Awareness of risk, lying at the initial stage of risk management, is incorporated in many fields of studies, like health control, natural disaster studies and financial collapse researches. However, given the behavioural distractions in creating awareness, awareness of such risks seldom is appropriate beforehand. Theoretically, had an awareness of risk been properly examined, pities, losses and hazards could have been avoided to a large extent. In practice, given inherent subjectivity, selecting appropriate ideas in advance can be much harder than understanding the situation afterwards. Though scientific views argue that improvements could have been made by modifying quantitative models, obstacles underlying such a process still include subjective judgements. Therefore, whilst on surface amendments are arguably achievable, in reality they can be highly limited. The rest of the passage will try to illustrate the hidden effects of human behaviours on awareness of risk during 2008 financial crisis. Admittedly, however, plausibility still exists in partial improvements beforehand.
2008 Financial Crisis seemed to come out of blue and shocked the whole world in the first place but was soon concluded by experts as a consequence of systemic risk. (Federal Reserve Bank of Atlanta, 2009) Characterizing such a risk are three consequences, including universal losses triggered by a single event (IBS, 2001), revelation of hidden correlations among financial institutions (Kaufman and Scott, 2003), and occurrence of a less optimal transition from one equilibrium to another (Hendricks, 2009). This systemic risk also draws attention to previously hidden risks and therefore perception of risks increased on an individual basis (Roszkowski and Davey, 2010). For regulators and institutions, the focus shifts to correlations between counterparts from decision making as individuals.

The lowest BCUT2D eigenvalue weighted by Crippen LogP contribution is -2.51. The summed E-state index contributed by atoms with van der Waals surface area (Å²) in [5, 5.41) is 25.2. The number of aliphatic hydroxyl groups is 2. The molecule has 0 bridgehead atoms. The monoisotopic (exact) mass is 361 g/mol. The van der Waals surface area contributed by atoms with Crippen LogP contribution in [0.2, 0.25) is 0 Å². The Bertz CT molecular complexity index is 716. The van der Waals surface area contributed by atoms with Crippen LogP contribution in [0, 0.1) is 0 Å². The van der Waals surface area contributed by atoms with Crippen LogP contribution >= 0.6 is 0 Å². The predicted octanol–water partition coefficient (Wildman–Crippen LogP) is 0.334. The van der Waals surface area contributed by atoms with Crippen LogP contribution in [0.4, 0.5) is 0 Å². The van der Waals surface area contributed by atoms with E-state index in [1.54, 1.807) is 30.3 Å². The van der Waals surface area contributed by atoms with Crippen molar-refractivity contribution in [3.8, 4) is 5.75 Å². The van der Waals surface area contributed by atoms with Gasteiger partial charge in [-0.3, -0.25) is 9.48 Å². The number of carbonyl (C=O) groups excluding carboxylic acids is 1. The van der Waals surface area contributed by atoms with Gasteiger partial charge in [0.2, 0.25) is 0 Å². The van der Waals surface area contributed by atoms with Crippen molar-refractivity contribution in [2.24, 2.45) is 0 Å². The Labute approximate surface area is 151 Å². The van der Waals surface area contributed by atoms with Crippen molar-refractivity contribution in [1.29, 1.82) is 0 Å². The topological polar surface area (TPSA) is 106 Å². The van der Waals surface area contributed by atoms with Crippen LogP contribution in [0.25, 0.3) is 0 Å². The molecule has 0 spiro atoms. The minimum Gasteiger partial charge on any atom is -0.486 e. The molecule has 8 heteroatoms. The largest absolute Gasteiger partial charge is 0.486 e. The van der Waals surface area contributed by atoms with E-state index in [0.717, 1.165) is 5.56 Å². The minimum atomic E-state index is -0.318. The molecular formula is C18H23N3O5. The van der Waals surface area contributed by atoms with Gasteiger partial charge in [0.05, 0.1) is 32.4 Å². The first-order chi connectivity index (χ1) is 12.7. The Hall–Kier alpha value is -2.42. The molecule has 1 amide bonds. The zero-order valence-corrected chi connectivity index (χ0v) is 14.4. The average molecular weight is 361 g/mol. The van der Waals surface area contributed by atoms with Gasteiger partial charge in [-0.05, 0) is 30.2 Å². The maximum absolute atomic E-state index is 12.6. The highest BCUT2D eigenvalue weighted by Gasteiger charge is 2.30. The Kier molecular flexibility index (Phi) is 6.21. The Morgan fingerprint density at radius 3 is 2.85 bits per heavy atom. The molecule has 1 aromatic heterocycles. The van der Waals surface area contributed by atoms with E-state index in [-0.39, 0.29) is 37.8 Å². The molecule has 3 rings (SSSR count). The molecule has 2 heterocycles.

Some researchers conclude that the 2008 financial tsunami is avoidable, contrasting the intuitive perception that such crisis was completely unpredictable previously. This argument based on the fact that harbingers for such a crisis did exist beforehand and that had those predecessors been taken into consideration seriously, such a catastrophe would never have happened. (Financial Crisis Inquiry Commission, 2011: xvii) Though this argument can be valid for the existence of an incubation period, for this statement, the assumed causal relationship might need further scrutiny between the availability of information and being able to avoid such a crisis. A perfect rational decision making system is assumed here in choosing data; however, this has been proved hard to implement. (Ansell, 2013) After all, people react according to perceived facts, not an entity using pure and all information. Taking psychological and behavioural factors into consideration, the possibility can decrease greatly of using information free from cultural or emotional impact.
Straight forwardly, such a catastrophe could...